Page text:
■Assessing a person’s suitability for a specific role or profession.
■Determining a specific characteristic in a person, such as intelligence or neuroses.
■Determining someone’s personality.
■Determining a person’s mental health state.
■Diagnosing clinical conditions.
We often also see tests online and in magazines that are termed "psychological tests", purporting to tell you the type of person you are by answering a few questions. Whilst these may be based upon some known pattern of traits, determining an individual’s profile is much more involved than this, and such tests only provide an indication at best.
In light of its media and television popularity, psychological profiling has become well-known and accepted over recent years.
Profiling is essentially building up a picture of an individual’s characteristics such as likely behaviours, attitudes, personal traits, unique skills or capabilities, and so forth in relation to norms of the general population. It is an assessment carried out by a skilled psychologist, using techniques and tools from psychology to learn general and specific facts about a person. In other words, a profile is a comparison of one person’s traits and behaviours to those of everyone else. It is a picture of how similar or different someone is, how well or poorly they perform, on a range of characteristics in relation to the average scores and performances of the general population.
CHAPTER 1 INTRODUCTION
- What is profiling?
- Types of profiling
- When and why do we carry out profiling?
- How profiling is done
CHAPTER 2 HOW TO PROFILE SOMEONE
- Profiling techniques
- Putting it all together
CHAPTER 3 INTERVIEWS AND QUESTIONNAIRES
- Psychological screening
- What is an interview?
- Planning an interview: structured or unstructured
- Components of a profiling interview
- What can go wrong?
- Dealing with interview data
CHAPTER 4 BEHAVIOURAL ASSESSMENT
- The abc model
- Traditional vs behavioural assessment
- Different applications of behavioural assessments
- Behavioural assessment techniques
- Problems with behavioural assessments
CHAPTER 5 CLASSICAL ASSESSMENT TESTS
- The nature of traditional assessment tests
- Reliability and validity of psychological tests
CHAPTER 6 WHAT COMES NEXT?
- Applications for profiles
- How & where to use a profile
- Ethics of profiling
- Problems with profiling
- The future of profiling
|How Do Our Tuition Fees Compare?|
|Course Start||Begin your course at anytime.|
|Course Prerequisite||None - Our course levels are an indication of the depth of learning you should receive. They do not describe the level of difficulty.|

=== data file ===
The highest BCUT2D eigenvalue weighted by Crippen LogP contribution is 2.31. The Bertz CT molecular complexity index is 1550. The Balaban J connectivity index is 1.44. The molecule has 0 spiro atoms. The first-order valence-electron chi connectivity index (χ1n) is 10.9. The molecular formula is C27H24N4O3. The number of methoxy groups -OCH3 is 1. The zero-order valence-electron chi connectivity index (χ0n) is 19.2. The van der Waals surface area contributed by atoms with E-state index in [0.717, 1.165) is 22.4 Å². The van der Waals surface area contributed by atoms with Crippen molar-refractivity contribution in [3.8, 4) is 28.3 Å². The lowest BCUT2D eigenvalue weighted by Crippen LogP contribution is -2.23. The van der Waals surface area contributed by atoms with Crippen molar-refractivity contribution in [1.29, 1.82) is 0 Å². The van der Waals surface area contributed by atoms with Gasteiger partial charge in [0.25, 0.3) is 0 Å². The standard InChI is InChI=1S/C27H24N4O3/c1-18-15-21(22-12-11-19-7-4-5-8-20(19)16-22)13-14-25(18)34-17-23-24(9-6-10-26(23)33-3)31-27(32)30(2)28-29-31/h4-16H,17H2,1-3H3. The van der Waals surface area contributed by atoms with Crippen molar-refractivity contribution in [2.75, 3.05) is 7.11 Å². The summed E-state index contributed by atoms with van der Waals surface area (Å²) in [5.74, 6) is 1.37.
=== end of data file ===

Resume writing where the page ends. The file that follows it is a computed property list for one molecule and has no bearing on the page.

|Course Qualification (Study Option A)||Endorsed Qualification from TQUK - Training Qualifications UK, an Ofqual Approved Awarding Organisation - Completed written assignments, plus final exam (N.B. Some courses have Final Project alternative).|
|Course Qualification (Study Option B)||N/A|
|Comparative Credits Information||UK Course Credits: 120 - U.S. Credit Hours: 36 - when compared to regulated courses.|
|Course Duration and Deadlines||1200 hours approx. Course hours given are a guide only. Work at your own pace with no assignment deadlines or completion date. You are in control!|
|Study Support||Personal tutor/mentor support from industry relevant professionals throughout your whole course. Mentors are contactable by e-mail, telephone and through the online classroom. They provide assistance with your course material, plus discuss, explain and give advice when needed.|
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|Recognition of Your Course By Universities||Previous students have used their qualification to get into university. However each one will have its own entrance criteria and acceptance may also depend on your other qualifications and experience.|
|Designing Your Own Qualification||Bundle up your choice of related courses to form your own qualification. Choose from a Diploma (6 courses), Advanced Diploma (8 courses) and Higher Advanced Diploma (12 courses.|
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|ACCPH Professional Accreditation||Accredited by ACCPH, which allows you to join as a professional member after completion. Membership means you can add the letters MACCPH after your name.|
|CMA Professional Accreditation||Accredited by the CMA - The Complimentary Medical Association. On completion of any qualifying module, you can join as a Fully Qualified Practitioner and be entitled to use the post-nominal latters MCMA after your name. CMA Full Membership is a privileged position and the fact that you have been accepted for CMA Membership demonstrates that you have a clear commitment to standards and professionalism. CMA Members in all categories are recognised as the elite in their field.|